Rottle dog: Rottweiler Poodle Mix

Rottle dog: Rottweiler Poodle Mix

Height: 16 – 27 inches
Weight: 60 – 90 pounds
Lifespan:  10 – 15 years
Colors: Gray, red, blue, white, brown, black, particolored
Suitable for: Active families looking for a guard dog
Temperament: Loyal, protective, & intelligent

The Rottle is a cross between the Rottweiler and the Poodle dog. This makes them a mixed dog breed and the puppies inherit the parents’ appealing personalities and appearance. They are considered a designer dog breed with an affectionate, social, and loyal personality.

Rottle Dog - A Complete Guide To The Rottweiler Poodle Mix
Rottle Dog – A Complete Guide To The Rottweiler Poodle Mix

They have a medium stature and are well-built with a soft coat that they inherit from the standard Poodle. They are eager to please and less common amongst dog owners which is why owning them is so rewarding.

If you are interested in an attractive, yet affectionate dog breed, then the Rottle may be right for you.

Mixes, especially Poodle mixes, are all the rage these days, and it’s not surprising. Let’s take a closer look at the Rottweiler Poodle mix, starting with where it comes from.

History and Original Purpose

  • As with most mixed breeds, it’s hard to pinpoint the exact origins of the Rottie Poodle mix.
  • Breeding two different breeds on purpose is quite a modern trend. The resulting dogs are called designer dogs.
  • The earliest known Rottweiler Poodle mix puppies were born in Germany in the 1980s, but other Rottle puppies could have been born earlier, either bred on purpose or by accident.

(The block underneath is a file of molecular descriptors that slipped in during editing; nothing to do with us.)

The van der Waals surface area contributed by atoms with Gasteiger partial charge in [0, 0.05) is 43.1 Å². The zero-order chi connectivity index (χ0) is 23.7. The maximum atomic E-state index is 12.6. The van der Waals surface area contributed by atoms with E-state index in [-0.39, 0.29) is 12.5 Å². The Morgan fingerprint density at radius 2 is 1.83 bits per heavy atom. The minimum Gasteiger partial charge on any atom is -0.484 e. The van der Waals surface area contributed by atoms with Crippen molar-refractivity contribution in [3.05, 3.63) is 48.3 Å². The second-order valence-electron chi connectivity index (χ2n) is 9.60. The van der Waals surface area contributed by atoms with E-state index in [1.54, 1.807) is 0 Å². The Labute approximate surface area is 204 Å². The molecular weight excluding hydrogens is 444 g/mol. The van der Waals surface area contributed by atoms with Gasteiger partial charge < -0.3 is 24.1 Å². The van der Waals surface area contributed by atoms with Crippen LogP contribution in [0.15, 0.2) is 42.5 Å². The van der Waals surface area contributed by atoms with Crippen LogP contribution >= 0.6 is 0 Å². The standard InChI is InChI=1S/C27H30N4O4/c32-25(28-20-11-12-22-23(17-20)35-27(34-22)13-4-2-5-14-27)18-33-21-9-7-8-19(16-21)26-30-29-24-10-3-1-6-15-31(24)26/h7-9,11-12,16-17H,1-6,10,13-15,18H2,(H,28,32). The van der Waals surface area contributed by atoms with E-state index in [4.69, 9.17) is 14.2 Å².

• To get a better idea of the history behind this breed, you can take a look at that of its parents.

Rottle Parent Breeds History

  • The Rottweiler’s origins are surprising to many. The breed is often thought to be a guard dog. But, it actually started as a herding breed in Germany, driving cattle to market.
  • Once locomotives became the preferred way to move cattle, the Rottweiler began to lose popularity. But, their protective instincts made them popular again as police, military, and guard dogs.
  • Even though the Poodle is most often associated with France, this breed also comes from Germany.
  • Standard Poodles were bred sometime before the fifteenth century to retrieve ducks for hunters.
  • In fact, that famous Poodle haircut was meant to give Poodles a wider range of motion for swimming but also to give vital organs and joints plenty of insulation against cold water.

Rottle Appearance

  • A male Rottweiler can be 24 to 27 inches in height at the withers, while female Rottweilers are typically 22 to 25 inches tall. Standard Poodles range in height from 15 to 24 inches tall.
  • Male Rottweilers weigh between 110 and 130 pounds, while female Rottweilers can weigh between 77 and 110 pounds.
  • Poodles are quite slender in comparison, with male Standard Poodles ranging in weight from 60 to 70 pounds and females ranging between 40 and 50 pounds.
  • A Rottle will fall somewhere between these two sizes. They may be anywhere between 15 and 27 inches in height and between 60 and 130 pounds in weight.
  • However, most Rottie Poo puppies will grow to fall close to the middle of those ranges, between 20 and 25 inches tall and 75 and 100 pounds in weight. Of course, there are Rottweiler Poodle mixes that fall on the extremes, but they are not typical.
  • A large Standard Poodle and a small Rottweiler are more likely to produce offspring that grows to be in the middle, but, again, extremes are still possible.

What About their Coat?

  • The Poodle’s coat is one of its most distinguishing characteristics. The Poodle has a dense, curly coat that sheds very little.
  • A common myth is that because it barely sheds, the Poodle is hypoallergenic. Unfortunately the allergen is in dander and saliva, not hair, so no dog breed is totally allergy-friendly.
  • The Rottweiler has a straight, coarse, dense medium length outer coat, with an undercoat around the neck and thighs.
  • Rottweilers are light seasonal shedders.
  • Expect a Rottweiler Poodle mix to have a lot of fur that can be wavy or curly in texture and medium to long in length.